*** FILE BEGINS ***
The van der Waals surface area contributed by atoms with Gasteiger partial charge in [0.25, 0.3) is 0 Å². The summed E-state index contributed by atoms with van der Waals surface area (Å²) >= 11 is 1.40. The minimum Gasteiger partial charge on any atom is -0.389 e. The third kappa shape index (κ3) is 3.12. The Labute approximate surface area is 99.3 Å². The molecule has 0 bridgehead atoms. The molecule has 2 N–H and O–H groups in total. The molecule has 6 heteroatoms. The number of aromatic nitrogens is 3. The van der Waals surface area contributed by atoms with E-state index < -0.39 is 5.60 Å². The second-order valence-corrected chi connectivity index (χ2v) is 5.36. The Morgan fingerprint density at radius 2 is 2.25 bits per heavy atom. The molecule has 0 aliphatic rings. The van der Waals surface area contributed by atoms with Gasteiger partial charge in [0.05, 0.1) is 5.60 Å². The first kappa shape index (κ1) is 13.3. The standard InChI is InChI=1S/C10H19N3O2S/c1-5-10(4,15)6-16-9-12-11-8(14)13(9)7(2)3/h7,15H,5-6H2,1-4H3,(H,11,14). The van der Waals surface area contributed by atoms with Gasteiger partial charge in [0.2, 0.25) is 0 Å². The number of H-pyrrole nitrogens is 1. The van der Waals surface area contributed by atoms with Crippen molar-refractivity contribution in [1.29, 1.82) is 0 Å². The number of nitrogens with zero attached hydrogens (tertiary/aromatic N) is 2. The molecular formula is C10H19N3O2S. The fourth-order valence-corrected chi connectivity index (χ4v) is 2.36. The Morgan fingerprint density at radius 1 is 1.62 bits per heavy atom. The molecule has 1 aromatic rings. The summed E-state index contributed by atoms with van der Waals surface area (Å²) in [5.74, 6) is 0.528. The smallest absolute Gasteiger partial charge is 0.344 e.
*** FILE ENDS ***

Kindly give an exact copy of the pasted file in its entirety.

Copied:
The van der Waals surface area contributed by atoms with Gasteiger partial charge in [0.25, 0.3) is 0 Å². The summed E-state index contributed by atoms with van der Waals surface area (Å²) >= 11 is 1.40. The minimum Gasteiger partial charge on any atom is -0.389 e. The third kappa shape index (κ3) is 3.12. The Labute approximate surface area is 99.3 Å². The molecule has 0 bridgehead atoms. The molecule has 2 N–H and O–H groups in total. The molecule has 6 heteroatoms. The number of aromatic nitrogens is 3. The van der Waals surface area contributed by atoms with E-state index < -0.39 is 5.60 Å². The second-order valence-corrected chi connectivity index (χ2v) is 5.36. The Morgan fingerprint density at radius 2 is 2.25 bits per heavy atom. The molecule has 0 aliphatic rings. The van der Waals surface area contributed by atoms with Gasteiger partial charge in [0.05, 0.1) is 5.60 Å². The first kappa shape index (κ1) is 13.3. The standard InChI is InChI=1S/C10H19N3O2S/c1-5-10(4,15)6-16-9-12-11-8(14)13(9)7(2)3/h7,15H,5-6H2,1-4H3,(H,11,14). The van der Waals surface area contributed by atoms with Gasteiger partial charge in [0.2, 0.25) is 0 Å². The number of H-pyrrole nitrogens is 1. The van der Waals surface area contributed by atoms with Crippen molar-refractivity contribution in [1.29, 1.82) is 0 Å². The number of nitrogens with zero attached hydrogens (tertiary/aromatic N) is 2. The molecular formula is C10H19N3O2S. The fourth-order valence-corrected chi connectivity index (χ4v) is 2.36. The Morgan fingerprint density at radius 1 is 1.62 bits per heavy atom. The molecule has 1 aromatic rings. The summed E-state index contributed by atoms with van der Waals surface area (Å²) in [5.74, 6) is 0.528. The smallest absolute Gasteiger partial charge is 0.344 e.